Lesson helped build Wesfarmers empire
Wesfarmers' oldest surviving chief executive John Bennison learnt one important early lesson in life: "If you're going to work with someone, make sure he's not dumber than you are."
It was rarely a problem for the former World War II bomber pilot during a distinguished career at Wesfarmers where he began work in 1954 as a budgetary control officer under the stewardship of the company's legendary general manager, John Thomson.
"It was his influence which kicked me off," Mr Bennison, 89, said.
"He was unorthodox, direct but pleasant, and there was very little he wouldn't tackle."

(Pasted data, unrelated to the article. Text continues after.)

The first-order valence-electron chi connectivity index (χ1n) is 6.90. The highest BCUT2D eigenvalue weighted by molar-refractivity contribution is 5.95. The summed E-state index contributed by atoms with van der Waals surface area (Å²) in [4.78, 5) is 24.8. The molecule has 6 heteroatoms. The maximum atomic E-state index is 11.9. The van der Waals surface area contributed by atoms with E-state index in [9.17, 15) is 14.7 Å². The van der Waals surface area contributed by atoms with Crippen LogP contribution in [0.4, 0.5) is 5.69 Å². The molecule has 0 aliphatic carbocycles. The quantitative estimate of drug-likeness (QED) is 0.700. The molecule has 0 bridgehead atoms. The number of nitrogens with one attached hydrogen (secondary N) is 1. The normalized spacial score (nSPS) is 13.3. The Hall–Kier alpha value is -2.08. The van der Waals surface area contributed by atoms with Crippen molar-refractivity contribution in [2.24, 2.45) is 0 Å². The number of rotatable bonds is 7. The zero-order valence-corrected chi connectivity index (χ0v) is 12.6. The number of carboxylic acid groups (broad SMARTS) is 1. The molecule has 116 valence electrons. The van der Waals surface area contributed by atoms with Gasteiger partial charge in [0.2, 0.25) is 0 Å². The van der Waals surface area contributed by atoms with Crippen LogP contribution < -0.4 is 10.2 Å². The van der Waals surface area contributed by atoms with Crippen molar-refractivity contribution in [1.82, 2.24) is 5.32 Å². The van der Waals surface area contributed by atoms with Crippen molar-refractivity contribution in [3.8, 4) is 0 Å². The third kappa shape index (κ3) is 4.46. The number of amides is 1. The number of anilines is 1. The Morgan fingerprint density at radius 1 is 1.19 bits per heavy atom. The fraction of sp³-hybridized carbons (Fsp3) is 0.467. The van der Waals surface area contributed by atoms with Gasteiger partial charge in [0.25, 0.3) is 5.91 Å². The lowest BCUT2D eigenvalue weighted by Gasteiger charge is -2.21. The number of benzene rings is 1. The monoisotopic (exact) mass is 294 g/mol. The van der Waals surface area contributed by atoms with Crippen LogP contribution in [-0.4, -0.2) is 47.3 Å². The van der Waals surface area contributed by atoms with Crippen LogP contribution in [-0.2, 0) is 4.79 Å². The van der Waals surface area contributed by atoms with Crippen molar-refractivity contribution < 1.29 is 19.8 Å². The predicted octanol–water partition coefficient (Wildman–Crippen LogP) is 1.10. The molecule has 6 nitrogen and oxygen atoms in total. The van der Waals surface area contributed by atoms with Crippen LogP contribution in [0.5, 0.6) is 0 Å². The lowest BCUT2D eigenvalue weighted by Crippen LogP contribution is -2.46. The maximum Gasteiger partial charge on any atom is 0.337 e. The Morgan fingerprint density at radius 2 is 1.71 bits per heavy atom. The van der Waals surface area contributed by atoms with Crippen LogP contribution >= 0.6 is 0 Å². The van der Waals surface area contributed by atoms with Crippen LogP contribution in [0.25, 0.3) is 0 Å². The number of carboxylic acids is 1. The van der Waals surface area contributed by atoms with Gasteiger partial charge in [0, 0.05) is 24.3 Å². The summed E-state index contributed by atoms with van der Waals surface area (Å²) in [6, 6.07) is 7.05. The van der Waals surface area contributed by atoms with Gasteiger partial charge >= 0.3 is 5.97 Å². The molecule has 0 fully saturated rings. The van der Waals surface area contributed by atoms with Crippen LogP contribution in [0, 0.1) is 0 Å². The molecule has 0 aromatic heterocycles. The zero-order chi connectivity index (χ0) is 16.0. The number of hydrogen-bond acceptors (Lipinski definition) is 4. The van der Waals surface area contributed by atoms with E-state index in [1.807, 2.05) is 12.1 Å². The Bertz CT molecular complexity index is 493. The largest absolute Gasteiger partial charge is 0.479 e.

Mr Bennison, a guest at last night's official launch of a company-commissioned history marking Wesfarmers' centenary, did his own bit to foster young management talent, notably hiring two of the group's modern-day chief executives, Trevor Eastwood and Michael Chaney.
His own management style was uncomplicated, revolving around entrusting people with a business and "letting them run".
"It's easy to trip them up but harder to get them started," he says.
Mr Bennison took the helm of Wesfarmers from Keith Edwards in 1974, blazing a path for its public listing but handing the reins to Mr Eastwood before the shares debuted in November 1984.
Asked about his legacy, he says initiatives including the takeover of CSBP in 1979 enabled Wesfarmers to do more with its future.
"Every business changes, and you have to change with it," he said.
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